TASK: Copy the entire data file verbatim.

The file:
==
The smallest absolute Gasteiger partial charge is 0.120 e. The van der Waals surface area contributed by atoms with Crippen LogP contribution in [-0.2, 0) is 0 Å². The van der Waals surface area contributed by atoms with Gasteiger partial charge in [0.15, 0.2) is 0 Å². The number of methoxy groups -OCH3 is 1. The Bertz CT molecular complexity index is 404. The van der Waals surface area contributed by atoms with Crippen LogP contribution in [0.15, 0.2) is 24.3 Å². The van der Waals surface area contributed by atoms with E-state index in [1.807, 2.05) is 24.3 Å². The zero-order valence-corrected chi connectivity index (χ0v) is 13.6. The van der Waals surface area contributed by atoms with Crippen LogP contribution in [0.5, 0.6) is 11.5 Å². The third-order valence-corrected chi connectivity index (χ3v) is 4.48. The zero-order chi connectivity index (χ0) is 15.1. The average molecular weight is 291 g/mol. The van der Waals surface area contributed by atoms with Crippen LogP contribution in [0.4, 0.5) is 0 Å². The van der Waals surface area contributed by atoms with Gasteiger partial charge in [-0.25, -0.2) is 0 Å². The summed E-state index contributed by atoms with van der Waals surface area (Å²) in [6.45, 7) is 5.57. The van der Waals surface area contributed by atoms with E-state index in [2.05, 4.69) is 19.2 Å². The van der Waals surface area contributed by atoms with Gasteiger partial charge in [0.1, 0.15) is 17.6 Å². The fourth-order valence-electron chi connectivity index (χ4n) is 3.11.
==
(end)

The smallest absolute Gasteiger partial charge is 0.120 e. The van der Waals surface area contributed by atoms with Crippen LogP contribution in [-0.2, 0) is 0 Å². The van der Waals surface area contributed by atoms with Gasteiger partial charge in [0.15, 0.2) is 0 Å². The number of methoxy groups -OCH3 is 1. The Bertz CT molecular complexity index is 404. The van der Waals surface area contributed by atoms with Crippen LogP contribution in [0.15, 0.2) is 24.3 Å². The van der Waals surface area contributed by atoms with E-state index in [1.807, 2.05) is 24.3 Å². The zero-order valence-corrected chi connectivity index (χ0v) is 13.6. The van der Waals surface area contributed by atoms with Crippen LogP contribution in [0.5, 0.6) is 11.5 Å². The third-order valence-corrected chi connectivity index (χ3v) is 4.48. The zero-order chi connectivity index (χ0) is 15.1. The average molecular weight is 291 g/mol. The van der Waals surface area contributed by atoms with Crippen LogP contribution in [0.4, 0.5) is 0 Å². The van der Waals surface area contributed by atoms with Gasteiger partial charge in [-0.25, -0.2) is 0 Å². The summed E-state index contributed by atoms with van der Waals surface area (Å²) in [6.45, 7) is 5.57. The van der Waals surface area contributed by atoms with E-state index in [2.05, 4.69) is 19.2 Å². The van der Waals surface area contributed by atoms with Gasteiger partial charge in [0.1, 0.15) is 17.6 Å². The fourth-order valence-electron chi connectivity index (χ4n) is 3.11.